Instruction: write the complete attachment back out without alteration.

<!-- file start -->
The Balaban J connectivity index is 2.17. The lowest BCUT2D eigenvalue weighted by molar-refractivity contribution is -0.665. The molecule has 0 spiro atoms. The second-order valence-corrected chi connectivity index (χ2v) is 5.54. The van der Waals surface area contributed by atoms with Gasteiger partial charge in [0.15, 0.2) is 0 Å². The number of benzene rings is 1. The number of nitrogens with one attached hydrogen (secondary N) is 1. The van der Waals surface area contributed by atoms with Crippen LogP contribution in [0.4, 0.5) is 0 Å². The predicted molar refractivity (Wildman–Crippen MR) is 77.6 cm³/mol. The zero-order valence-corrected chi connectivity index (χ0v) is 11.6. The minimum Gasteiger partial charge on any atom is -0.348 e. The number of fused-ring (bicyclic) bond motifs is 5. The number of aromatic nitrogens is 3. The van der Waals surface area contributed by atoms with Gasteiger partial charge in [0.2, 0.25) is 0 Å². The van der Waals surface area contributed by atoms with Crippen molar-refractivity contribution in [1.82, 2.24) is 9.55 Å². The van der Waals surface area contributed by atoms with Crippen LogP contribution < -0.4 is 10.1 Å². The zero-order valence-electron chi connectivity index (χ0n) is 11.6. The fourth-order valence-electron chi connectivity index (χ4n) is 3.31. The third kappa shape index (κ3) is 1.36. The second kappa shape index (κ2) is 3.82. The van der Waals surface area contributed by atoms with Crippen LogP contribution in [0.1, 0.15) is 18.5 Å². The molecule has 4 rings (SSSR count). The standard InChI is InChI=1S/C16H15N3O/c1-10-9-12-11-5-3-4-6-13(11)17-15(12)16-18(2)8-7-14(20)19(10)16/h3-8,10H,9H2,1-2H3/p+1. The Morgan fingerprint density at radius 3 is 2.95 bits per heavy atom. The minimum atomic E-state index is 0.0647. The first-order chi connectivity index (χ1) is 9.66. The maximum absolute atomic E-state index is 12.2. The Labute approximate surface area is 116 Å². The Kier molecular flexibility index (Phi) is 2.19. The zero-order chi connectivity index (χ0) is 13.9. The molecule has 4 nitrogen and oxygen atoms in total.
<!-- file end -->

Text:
The Balaban J connectivity index is 2.17. The lowest BCUT2D eigenvalue weighted by molar-refractivity contribution is -0.665. The molecule has 0 spiro atoms. The second-order valence-corrected chi connectivity index (χ2v) is 5.54. The van der Waals surface area contributed by atoms with Gasteiger partial charge in [0.15, 0.2) is 0 Å². The number of benzene rings is 1. The number of nitrogens with one attached hydrogen (secondary N) is 1. The van der Waals surface area contributed by atoms with Crippen LogP contribution in [0.4, 0.5) is 0 Å². The predicted molar refractivity (Wildman–Crippen MR) is 77.6 cm³/mol. The zero-order valence-corrected chi connectivity index (χ0v) is 11.6. The minimum Gasteiger partial charge on any atom is -0.348 e. The number of fused-ring (bicyclic) bond motifs is 5. The number of aromatic nitrogens is 3. The van der Waals surface area contributed by atoms with Gasteiger partial charge in [0.2, 0.25) is 0 Å². The van der Waals surface area contributed by atoms with Crippen molar-refractivity contribution in [1.82, 2.24) is 9.55 Å². The van der Waals surface area contributed by atoms with Crippen LogP contribution < -0.4 is 10.1 Å². The zero-order valence-electron chi connectivity index (χ0n) is 11.6. The fourth-order valence-electron chi connectivity index (χ4n) is 3.31. The third kappa shape index (κ3) is 1.36. The second kappa shape index (κ2) is 3.82. The van der Waals surface area contributed by atoms with Crippen LogP contribution in [0.1, 0.15) is 18.5 Å². The molecule has 4 rings (SSSR count). The standard InChI is InChI=1S/C16H15N3O/c1-10-9-12-11-5-3-4-6-13(11)17-15(12)16-18(2)8-7-14(20)19(10)16/h3-8,10H,9H2,1-2H3/p+1. The Morgan fingerprint density at radius 3 is 2.95 bits per heavy atom. The minimum atomic E-state index is 0.0647. The first-order chi connectivity index (χ1) is 9.66. The maximum absolute atomic E-state index is 12.2. The Labute approximate surface area is 116 Å². The Kier molecular flexibility index (Phi) is 2.19. The zero-order chi connectivity index (χ0) is 13.9. The molecule has 4 nitrogen and oxygen atoms in total.